What Would Jesus Do . . . about the Creation/Evolution Controversy?
by Richard Peachey
[Featured as an advertorial in Cascade News, University of the Fraser Valley student newspaper, Oct. 1, 2009]
Perhaps you were raised as a Christian and now you’re having to wrestle with seemingly anti-biblical concepts being taught in a biology course (or physics, or sociology, or anthropology, or . . .). You’re unsure how best to deal with the "cognitive dissonance" you're experiencing. Or maybe it's a friend who’s going through such a trial. You might be pondering, "What would Jesus do?"
The word "Christian," according to its original definition found in Acts 11:26, is a disciple of Christ. The word "disciple" (Greek μαθητης, mathētēs) is related to the verb "to learn" (Greek μανθανω, manthano). (Greek was the original language of all the New Testament documents.)
A Christian is therefore, by definition, a "learner" of Christ, a person who acknowledges Jesus as the unique "Teacher and Lord" (John 13:13) "in whom are hidden all the treasures of wisdom and knowledge" (Colossians 2:3). Christians understand Jesus as the prophet foretold by Moses with the warning "you must listen to everything he tells you" (Deuteronomy 18:15-19; cf. Acts 3:22f.). Christians accept Jesus as the one authenticated by God the Father with the words "This is my Son, whom I have chosen; listen to him" (Luke 9:35).
So for serious Christians (as distinct from merely "nominal" or "cultural" Christians), it is crucial to ask regarding any issue: What would Jesus do or teach in this situation or on this topic? If we look into what this Master Teacher would do with the origins debate, we are immediately challenged by the following key statement, in which Jesus responds to a question from the Pharisees concerning marriage and divorce:
"Haven't you read," he replied, "that at the beginning the Creator 'made them male and female,' and said, 'For this reason a man will leave his father and mother and be united to his wife, and the two will become one flesh'? So they are no longer two, but one. Therefore what God has joined, let man not separate" (Matthew 19:4-6).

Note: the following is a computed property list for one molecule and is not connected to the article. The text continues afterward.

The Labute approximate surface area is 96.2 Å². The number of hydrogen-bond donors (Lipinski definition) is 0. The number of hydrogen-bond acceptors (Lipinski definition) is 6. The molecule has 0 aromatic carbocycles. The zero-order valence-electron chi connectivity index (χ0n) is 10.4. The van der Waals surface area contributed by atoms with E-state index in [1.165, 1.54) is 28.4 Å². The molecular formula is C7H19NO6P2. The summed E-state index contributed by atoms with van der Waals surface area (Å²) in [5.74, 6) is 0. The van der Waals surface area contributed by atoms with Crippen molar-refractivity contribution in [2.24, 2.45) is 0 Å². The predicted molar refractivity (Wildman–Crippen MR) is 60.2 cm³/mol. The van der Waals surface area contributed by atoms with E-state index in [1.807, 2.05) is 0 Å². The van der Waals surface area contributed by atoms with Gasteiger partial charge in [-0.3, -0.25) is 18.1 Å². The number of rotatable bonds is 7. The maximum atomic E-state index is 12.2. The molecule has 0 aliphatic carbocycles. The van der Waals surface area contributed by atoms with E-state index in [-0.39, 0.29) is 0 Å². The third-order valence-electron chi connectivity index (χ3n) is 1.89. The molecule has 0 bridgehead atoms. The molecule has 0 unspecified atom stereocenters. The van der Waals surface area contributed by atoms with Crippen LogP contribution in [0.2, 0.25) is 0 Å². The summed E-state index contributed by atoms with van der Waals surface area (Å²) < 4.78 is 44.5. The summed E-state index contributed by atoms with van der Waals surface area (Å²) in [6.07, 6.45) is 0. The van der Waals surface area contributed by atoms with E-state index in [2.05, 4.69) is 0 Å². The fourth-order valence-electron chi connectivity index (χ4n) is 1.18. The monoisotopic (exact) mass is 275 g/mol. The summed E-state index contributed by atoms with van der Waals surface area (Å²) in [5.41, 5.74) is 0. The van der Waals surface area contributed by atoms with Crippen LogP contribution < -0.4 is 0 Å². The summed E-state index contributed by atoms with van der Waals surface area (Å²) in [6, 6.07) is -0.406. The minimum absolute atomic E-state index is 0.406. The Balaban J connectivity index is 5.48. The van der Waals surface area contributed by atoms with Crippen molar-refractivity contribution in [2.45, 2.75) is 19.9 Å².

We observe that when he is questioned on his views concerning male-female relationships, Jesus goes straight to the Bible, using the challenge, "Haven’t you read. . . ?" Obviously, he viewed the Scriptures as the authoritative place to start when dealing with this crucial moral/ethical question.
To address this hot contemporary issue, Jesus points specifically to the book of Genesis, where marriage was first instituted by God.
Even a quick reading of Jesus's words leads us to conclude that he is clearly a creationist of some sort, since he affirms the existence of a "Creator."
Next, we see that since Jesus quotes prooftexts (two of them) from Scripture, he is clearly a Biblical creationist. (Unlike some of today's "Intelligent Design" advocates, Jesus is willing to identify exactly who this "Creator" is: the God of the Bible.)
Furthermore, since Jesus refers to Genesis as if it were the historical, authoritative Word of God, he is clearly a Genesis literalist. In fact, his two quotations (spoken virtually within the same breath) are taken from each of the first two chapters of Genesis — those chapters which are alleged by unbelieving scholars to contradict each other!